|Born:||May 9, 1946|
|Birthplace:||Beverly Hills, California, U.S.|
|Actress, fashion model|
|Related to:||Frances Bergen (mother)|
Edgar Bergen (father)
|Spouse(s):||Louis Malle, 1980-1995, (his death) |
Marshall Rose, 2000-present
|Children:||Chloé Malle (daughter)|
|Appeared on:||Boston Legal|
|Character played:||Shirley Schmidt|
Candice Patricia Bergen (born May 9, 1946) appears as Shirley Schmidt, a founding partner in the Crane, Poole & Schmidt law firm on Boston Legal. An actress, producer and former fashion model, Candice is known for starring in two TV series, as the title character on the situation comedy Murphy Brown, for which she won five Emmy Awards and two Golden Globe Awards; and her role as Shirley Schmidt on "BL", for which she was nominated for two Emmys, a Golden Globe, and a Screen Actors Guild Award. Candice is the daughter of famed ventrilquist, actor and entertainer Edgar Bergen and Frances Westcott Bergen, a former Powers model.
Career[edit | edit source]
Candice's first film was The Group (1965), which was based on Mary McCarthy's novel of the same name. She starred in several major films throughout the mid-1960s to early 1980s such as The Sand Pebbles, Carnal Knowledge, The Wind and the Lion, and Gandhi and received an Academy Award nomination for her role in the 1979 film Starting Over. Her later career includes character roles in Miss Congeniality (2000) and Sweet Home Alabama (2002). In her later roles, she could often be seen playing an authority figure or social status symbol.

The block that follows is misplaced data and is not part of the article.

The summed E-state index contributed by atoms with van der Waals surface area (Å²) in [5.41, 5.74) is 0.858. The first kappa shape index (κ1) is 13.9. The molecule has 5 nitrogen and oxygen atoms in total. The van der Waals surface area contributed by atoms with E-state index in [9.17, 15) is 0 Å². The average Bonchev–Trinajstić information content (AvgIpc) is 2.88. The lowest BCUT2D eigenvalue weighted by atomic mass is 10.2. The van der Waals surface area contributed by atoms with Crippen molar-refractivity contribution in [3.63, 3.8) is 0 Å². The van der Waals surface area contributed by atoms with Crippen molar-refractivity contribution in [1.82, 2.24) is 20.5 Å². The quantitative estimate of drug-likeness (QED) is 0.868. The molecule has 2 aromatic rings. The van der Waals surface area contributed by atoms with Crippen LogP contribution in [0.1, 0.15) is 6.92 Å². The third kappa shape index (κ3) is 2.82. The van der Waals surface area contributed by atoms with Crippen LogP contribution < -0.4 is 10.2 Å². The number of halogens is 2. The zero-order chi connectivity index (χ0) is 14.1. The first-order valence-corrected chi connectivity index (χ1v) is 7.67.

Personal life[edit | edit source]
A political activist, Bergen accepted a date with Henry Kissinger. During her activist days she participated in a Yippie prank when she, Abbie Hoffman, and others threw dollar bills onto the floor of the New York Stock Exchange in 1967, leading to its temporary shut-down. In 1972, she served as a fundraiser and organizer]] for George McGovern's presidential campaign.
In addition to acting, Bergen has written articles, a play, and a memoir, Knock Wood (1984). She has also studied photography and worked as a photojournalist.
References[edit | edit source]
- McGovern, George S., Grassroots: The Autobiography of George McGovern, New York: Random House, 1977, pp. 173, 247